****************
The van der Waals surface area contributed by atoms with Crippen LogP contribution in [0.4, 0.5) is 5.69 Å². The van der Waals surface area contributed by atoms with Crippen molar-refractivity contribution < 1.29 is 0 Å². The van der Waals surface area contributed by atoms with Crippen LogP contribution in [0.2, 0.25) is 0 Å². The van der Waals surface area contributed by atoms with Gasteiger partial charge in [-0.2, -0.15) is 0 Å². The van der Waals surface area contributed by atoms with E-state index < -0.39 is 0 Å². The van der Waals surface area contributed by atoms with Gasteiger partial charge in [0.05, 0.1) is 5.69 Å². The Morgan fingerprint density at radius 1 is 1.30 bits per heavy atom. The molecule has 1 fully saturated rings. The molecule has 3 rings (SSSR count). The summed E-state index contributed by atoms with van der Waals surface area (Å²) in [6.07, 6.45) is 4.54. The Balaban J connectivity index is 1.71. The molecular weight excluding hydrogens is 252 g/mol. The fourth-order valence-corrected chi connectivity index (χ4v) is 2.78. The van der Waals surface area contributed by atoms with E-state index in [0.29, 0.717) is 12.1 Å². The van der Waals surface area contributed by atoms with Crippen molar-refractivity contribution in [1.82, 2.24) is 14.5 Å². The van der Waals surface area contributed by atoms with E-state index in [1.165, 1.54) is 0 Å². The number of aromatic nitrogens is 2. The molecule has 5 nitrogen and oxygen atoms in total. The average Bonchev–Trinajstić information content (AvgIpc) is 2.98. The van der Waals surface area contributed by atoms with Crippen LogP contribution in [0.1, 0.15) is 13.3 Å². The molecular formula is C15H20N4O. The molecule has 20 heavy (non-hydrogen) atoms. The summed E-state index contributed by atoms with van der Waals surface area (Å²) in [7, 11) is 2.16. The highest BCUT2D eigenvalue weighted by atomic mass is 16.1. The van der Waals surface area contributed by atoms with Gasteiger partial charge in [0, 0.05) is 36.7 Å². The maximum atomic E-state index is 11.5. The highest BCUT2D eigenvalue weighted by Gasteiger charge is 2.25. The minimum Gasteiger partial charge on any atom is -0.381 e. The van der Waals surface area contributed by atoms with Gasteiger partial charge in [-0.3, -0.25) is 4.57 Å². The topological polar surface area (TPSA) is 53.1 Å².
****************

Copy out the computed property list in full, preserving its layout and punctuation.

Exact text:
The van der Waals surface area contributed by atoms with Crippen LogP contribution in [0.4, 0.5) is 5.69 Å². The van der Waals surface area contributed by atoms with Crippen molar-refractivity contribution < 1.29 is 0 Å². The van der Waals surface area contributed by atoms with Crippen LogP contribution in [0.2, 0.25) is 0 Å². The van der Waals surface area contributed by atoms with Gasteiger partial charge in [-0.2, -0.15) is 0 Å². The van der Waals surface area contributed by atoms with E-state index < -0.39 is 0 Å². The van der Waals surface area contributed by atoms with Gasteiger partial charge in [0.05, 0.1) is 5.69 Å². The Morgan fingerprint density at radius 1 is 1.30 bits per heavy atom. The molecule has 1 fully saturated rings. The molecule has 3 rings (SSSR count). The summed E-state index contributed by atoms with van der Waals surface area (Å²) in [6.07, 6.45) is 4.54. The Balaban J connectivity index is 1.71. The molecular weight excluding hydrogens is 252 g/mol. The fourth-order valence-corrected chi connectivity index (χ4v) is 2.78. The van der Waals surface area contributed by atoms with E-state index in [0.29, 0.717) is 12.1 Å². The van der Waals surface area contributed by atoms with Crippen molar-refractivity contribution in [1.82, 2.24) is 14.5 Å². The van der Waals surface area contributed by atoms with E-state index in [1.165, 1.54) is 0 Å². The number of aromatic nitrogens is 2. The molecule has 5 nitrogen and oxygen atoms in total. The average Bonchev–Trinajstić information content (AvgIpc) is 2.98. The van der Waals surface area contributed by atoms with Crippen LogP contribution in [0.1, 0.15) is 13.3 Å². The molecular formula is C15H20N4O. The molecule has 20 heavy (non-hydrogen) atoms. The summed E-state index contributed by atoms with van der Waals surface area (Å²) in [7, 11) is 2.16. The highest BCUT2D eigenvalue weighted by atomic mass is 16.1. The van der Waals surface area contributed by atoms with Gasteiger partial charge in [0, 0.05) is 36.7 Å². The maximum atomic E-state index is 11.5. The highest BCUT2D eigenvalue weighted by Gasteiger charge is 2.25. The minimum Gasteiger partial charge on any atom is -0.381 e. The van der Waals surface area contributed by atoms with Gasteiger partial charge in [-0.3, -0.25) is 4.57 Å². The topological polar surface area (TPSA) is 53.1 Å².